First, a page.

A few follow ups to past entries.
First, I have often semi-jokingly talked about Google taking over the world by offering free email, web hosting, and random other features to the general public. My argument was that no big business could be making any kind of money giving services away. Therefore they must be slowly trying to incorporate us into their 'Matrix'-like lair and brain wash us into submission.
Things are worse than I thought. Google is buying DoubleClick, a malevolant, disgusting online ad agency that has been the main focus of my uncontrollable rage for years now for a whopping $3.1 billion. If you aren't aware, DoubleClick invented a way to track what users are doing on the World Wide Web and send related popup or online ads to your system. Say you're surfing around reading up on Harry Potter. DoubleClick's software will see that you're interested in Harry Potter and next thing you know you see an ad for the new movie on your sidebar or a popup announcing the arrival of the new book.
I have no issue with the online ads. These free sites need to stay in business and it's a small price to pay for the services we're getting. What bothers me about DoubleClick is that they track what you're doing. If you know how to view your temporary internet files, you will see thousands of tiny files that end in doubleclick.net. This is how they track your activity. Placing invisible bits of code onto your computer without you knowing. Sounds like hacking to me.
This became such an inflammatory issue with privacy freaks (of which I'm one) DoubleClick had to settle state and federal lawsuits back in 2002. They were forced to purge data files that contained personal information that included names, phone numbers, addresses, and email addresses. They also had to change the way they presented their 'Privacy Statement' to the public. Earlier that same year, the company abandoned it's so called 'Intelligent Targeting' ad system, claiming it was having trouble selling the higher priced advertising due to the dot com collapses.
Now, Google, one of the more recognizable and powerful names in the online arena, will be controlling DoubleClick. See you all in the Matrix, my friends.
The next item involves the iPhone. Seems there is a rather glaring security flaw with the operating system that allows hackers to completely control the device. Researchers at Independant Security Evaluators figured out a way to hack into the device by tricking the phones to go to a fake web site which would then download a piece of code onto it. The code 'allowed them to tap the wealth of personal information the phones contain'.
To be fair, the iPhone is new and most security flaws can't be discovered until it's been released to the general public. Look at how many patches Microsoft has had to release. Thousands. And since the iPhone is basically a mini computer, expect more security issues than the normal cell phone.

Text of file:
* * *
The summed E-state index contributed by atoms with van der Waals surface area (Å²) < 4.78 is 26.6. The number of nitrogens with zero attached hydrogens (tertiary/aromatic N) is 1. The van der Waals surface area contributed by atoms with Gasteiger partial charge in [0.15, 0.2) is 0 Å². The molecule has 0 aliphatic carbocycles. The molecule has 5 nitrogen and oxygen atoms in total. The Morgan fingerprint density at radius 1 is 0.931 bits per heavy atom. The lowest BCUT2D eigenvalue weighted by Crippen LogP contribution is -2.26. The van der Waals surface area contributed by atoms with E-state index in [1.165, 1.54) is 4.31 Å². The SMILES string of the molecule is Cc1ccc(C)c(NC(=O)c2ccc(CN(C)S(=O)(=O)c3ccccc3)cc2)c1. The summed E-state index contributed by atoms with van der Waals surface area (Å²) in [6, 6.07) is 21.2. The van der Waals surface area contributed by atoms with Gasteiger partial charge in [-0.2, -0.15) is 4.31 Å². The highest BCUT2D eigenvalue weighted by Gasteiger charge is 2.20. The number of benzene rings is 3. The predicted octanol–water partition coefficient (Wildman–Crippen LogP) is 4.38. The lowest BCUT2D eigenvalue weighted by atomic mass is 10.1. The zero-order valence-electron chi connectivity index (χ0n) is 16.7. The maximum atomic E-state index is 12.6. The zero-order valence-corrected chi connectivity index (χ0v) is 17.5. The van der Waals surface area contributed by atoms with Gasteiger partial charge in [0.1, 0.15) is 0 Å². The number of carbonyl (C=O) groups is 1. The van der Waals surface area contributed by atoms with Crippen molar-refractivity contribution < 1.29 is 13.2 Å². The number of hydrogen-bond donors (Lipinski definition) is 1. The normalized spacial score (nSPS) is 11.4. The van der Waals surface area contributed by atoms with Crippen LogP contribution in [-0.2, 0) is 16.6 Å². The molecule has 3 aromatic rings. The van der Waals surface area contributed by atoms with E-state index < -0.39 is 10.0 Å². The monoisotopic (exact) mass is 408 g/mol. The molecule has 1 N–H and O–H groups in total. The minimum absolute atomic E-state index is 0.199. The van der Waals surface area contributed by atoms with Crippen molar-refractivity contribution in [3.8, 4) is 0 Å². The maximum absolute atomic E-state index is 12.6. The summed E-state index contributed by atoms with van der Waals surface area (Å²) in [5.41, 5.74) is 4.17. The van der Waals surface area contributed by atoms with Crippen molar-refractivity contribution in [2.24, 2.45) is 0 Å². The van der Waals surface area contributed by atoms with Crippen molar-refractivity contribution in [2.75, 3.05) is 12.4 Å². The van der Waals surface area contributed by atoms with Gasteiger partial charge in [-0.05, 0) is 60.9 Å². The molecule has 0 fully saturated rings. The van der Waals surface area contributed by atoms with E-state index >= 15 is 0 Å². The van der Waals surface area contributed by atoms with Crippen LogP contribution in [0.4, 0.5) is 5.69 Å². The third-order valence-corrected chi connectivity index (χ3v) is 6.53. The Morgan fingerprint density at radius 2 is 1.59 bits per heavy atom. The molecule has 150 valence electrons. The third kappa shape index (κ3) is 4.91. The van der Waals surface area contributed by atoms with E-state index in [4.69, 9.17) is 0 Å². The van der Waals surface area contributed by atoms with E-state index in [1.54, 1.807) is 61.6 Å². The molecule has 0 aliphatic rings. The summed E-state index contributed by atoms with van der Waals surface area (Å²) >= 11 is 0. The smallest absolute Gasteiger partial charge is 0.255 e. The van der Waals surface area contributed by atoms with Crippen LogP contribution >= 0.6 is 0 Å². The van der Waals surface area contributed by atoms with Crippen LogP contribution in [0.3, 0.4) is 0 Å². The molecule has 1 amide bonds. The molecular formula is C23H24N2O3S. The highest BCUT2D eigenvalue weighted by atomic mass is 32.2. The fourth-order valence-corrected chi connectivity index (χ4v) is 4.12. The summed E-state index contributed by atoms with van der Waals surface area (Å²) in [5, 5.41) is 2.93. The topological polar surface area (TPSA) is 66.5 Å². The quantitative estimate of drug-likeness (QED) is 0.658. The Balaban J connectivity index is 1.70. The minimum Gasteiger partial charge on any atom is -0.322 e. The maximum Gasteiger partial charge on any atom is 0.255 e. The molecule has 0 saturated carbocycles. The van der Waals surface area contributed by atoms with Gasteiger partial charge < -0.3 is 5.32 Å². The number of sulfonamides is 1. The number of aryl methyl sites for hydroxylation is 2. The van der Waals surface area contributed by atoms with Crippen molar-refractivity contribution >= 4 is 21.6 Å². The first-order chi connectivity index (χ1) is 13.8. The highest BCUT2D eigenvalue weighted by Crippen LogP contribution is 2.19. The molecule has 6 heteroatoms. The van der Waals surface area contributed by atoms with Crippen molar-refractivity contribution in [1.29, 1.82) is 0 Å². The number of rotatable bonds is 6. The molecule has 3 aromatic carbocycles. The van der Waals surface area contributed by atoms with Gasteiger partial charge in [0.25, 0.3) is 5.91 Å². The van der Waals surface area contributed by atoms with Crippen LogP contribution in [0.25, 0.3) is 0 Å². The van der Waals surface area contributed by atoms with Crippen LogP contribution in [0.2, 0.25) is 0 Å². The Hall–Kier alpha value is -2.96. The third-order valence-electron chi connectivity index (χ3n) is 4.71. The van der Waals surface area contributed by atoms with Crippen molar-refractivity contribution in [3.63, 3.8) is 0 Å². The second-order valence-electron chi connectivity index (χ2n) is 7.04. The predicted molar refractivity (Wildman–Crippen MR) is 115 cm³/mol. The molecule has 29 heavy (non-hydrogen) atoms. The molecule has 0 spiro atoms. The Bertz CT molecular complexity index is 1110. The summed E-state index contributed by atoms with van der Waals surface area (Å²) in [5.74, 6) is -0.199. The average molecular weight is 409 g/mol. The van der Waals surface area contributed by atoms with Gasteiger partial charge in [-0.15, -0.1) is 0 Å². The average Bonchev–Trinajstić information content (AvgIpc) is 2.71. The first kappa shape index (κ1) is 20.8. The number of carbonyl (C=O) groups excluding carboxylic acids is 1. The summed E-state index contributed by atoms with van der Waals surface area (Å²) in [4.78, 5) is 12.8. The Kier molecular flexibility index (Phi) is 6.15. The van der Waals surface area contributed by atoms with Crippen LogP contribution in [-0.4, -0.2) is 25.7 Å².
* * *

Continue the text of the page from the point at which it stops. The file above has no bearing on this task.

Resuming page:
In fact, expect a lot more. For the more popular an item is, the more people will try to wreak havoc upon it. Good luck, Apple. Now you'll know what it's like to have a target on your back.
Lastly, I have further ammunition in my war against corn based ethanol. If you're sick of hearing about it, bear with me. This will be the final nail in the coffin, I will rest my case, stop beating a dead horse, and a host of other cliches that mean I will finally shut the fuck up about it.
First is this article from the Washington Post about a study that has concluded additional corn fields planted in the Chesapeake Bay area will cause serious pollution problems. Quoth said article, 'corn generally requires more fertilizer than such crops as soybeans or hay. When it rains, some of this fertilizer washes downstream, and it brings such pollutants as nitrogen and phosphorus, which feed unnatural algae blooms in the bay. These algae consume the oxygen that fish, crabs and other creatures need to breathe, creating the Chesapeake's infamous dead zones'.
While I'm no environmental expert, creating seabed 'Dead Zones' can not be a good thing.
I'll ignore the rising corn prices that are making everything from tortillas, beef and chocolate more expensive and instead introduce you to an article written back in April 2006 in Business Week magazine. It points out that the mileage our cars get from using E85 (85% corn based ethanol, 15% standard petroleum) is 25-30% lower than when we use standard gas. Meaning we would have to fill up more often if we go the E85 route. This isn't Business Week's measurements, by the way. It comes from the EPA.
Even worse are the studies that claim E85 may cause MORE smog during the summer months and that it takes more energy to create than it gives back. Cellulosic ethanol, on the other hand, takes less energy to create than corn and, if initial studies mean anything, runs cleaner and more efficiently.
OK, I'm done. Promise no more ethanol talk.
Today's distraction: Witness the destruction (and subsequent rebuilding) of an iPhone. This is totally something I would do if I could afford it. I am geek, hear me roar.
Quick note: The BeachBum Good Will tour will be hitting the City of Brotherly Love from tomorrow until Friday. Will try to keep my adoring public entertained while I'm away, but can't promise anything. Since my public really isn't all that adoring, I won't be losing sleep over it.